whitefish salad

We had to taste the White Fish Salad Sandwich and were glad to find chunks of fish with just the slightest amount of mayo and nothing more to distract from it’s outstanding freshness. This chef shows restraint in his presentation and seasoning, allowing top quality ingredients to shine.

hot smoked kippered salmon jewish food

We learned that Hot Smoked Kippered Salmon means the salmon is actually cooked, while the cold smoked salmon was raw. The kippered salmon was moist with generous chunks of pink fish barely able to be contained by a classic onion roll.

Jewish bento box with vodka shots
Jewish bento box with vodka shots

Jewish Bento Box was served with 3 vodka shots nestled into ice, providing us with a more Russian inspired experience (we imagined). We enjoyed schmaltz, matjes and pickled herring in cream sauce, noticing that each of us had our favorites.

garlicky dilled potatoes
garlicky dilled potatoes

The platter was a full meal served with garlic dill potatoes, country bread, a shot of borscht (great palate cleanser), Borodinsky black bread (traditional sourdough rye), fruit compote and matza babke bites (Teyf’s grandfather’s recipe).

The Bento Box and the Lox Five Ways platters are $36.00 each, an outstanding value.

photo: Naomi Nachman
photo: Naomi Nachman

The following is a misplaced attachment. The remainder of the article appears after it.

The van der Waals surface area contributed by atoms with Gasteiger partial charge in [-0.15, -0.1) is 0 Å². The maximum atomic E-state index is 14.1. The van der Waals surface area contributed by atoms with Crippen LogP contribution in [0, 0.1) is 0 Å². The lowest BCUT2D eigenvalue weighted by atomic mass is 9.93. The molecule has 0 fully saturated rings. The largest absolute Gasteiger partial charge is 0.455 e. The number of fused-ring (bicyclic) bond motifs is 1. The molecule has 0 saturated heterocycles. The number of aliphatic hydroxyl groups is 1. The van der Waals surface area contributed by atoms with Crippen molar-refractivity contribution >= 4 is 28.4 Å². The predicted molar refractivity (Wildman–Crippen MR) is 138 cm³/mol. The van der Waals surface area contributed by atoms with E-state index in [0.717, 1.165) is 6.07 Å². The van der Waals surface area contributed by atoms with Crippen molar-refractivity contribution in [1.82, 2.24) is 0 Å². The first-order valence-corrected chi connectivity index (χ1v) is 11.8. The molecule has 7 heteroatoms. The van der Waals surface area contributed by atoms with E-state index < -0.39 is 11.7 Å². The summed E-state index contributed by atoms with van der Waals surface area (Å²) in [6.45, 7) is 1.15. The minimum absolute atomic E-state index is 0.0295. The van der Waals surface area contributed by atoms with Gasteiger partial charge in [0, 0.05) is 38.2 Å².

As we wound our way towards the finish line, the deviled egg lovers in the group insisted on trying them. We were delighted to find four varieties of mushrooms, frizzled and carefully balanced atop creamy blended yolks. We sensed a play on traditional non-kosher toppings and appreciated the subtle reference.

There were many temptations for dessert: signature Russian coffee cake, cheese strudel, rugelach and mini black and whites.

In the end, chocolate babke won out, as it always does. We were rewarded with plenty of  gooey chocolate layered throughout my ideal loaf of goodness. 

IMG_5556

There are many more items to try on this Russian inspired Jewishly classic “appetizing” menu. I would love to go back and focus on all of the Russian items alone like the Minsk Matza babke, Sirniki (traditional cheese filled pancakes), Silotha (herring) in a Fur Coat. YES! I’ll be back just to check out what that could possibly mean.

Notes: These winter items have been added to the menu since I visited: hot borscht, hot-smoked chilean sea bass, lox matzo ball soup, latkes and branzino puff pastry.

Good to know:  All sandwiches are available on gluten-free bread or as salads.

Great news: Delivery throughout NYC is available through Seamless. Shipping is available nationwide.

Kosher: LOX is certified kosher- U.

Where: Museum of Jewish Heritage36 Battery Place in Battery Park City, NYC

LOX is open during Museum hours
Free entry – no Museum admission fee; Members receive a 10% discount.

*Be sure to follow these all star noshers and good friends on their blogs:

Amy Kritzer, What Jew Wanna Eat

Naomi Nachman, The Aussie Gourmet

Melinda Strauss, Kitchen Tested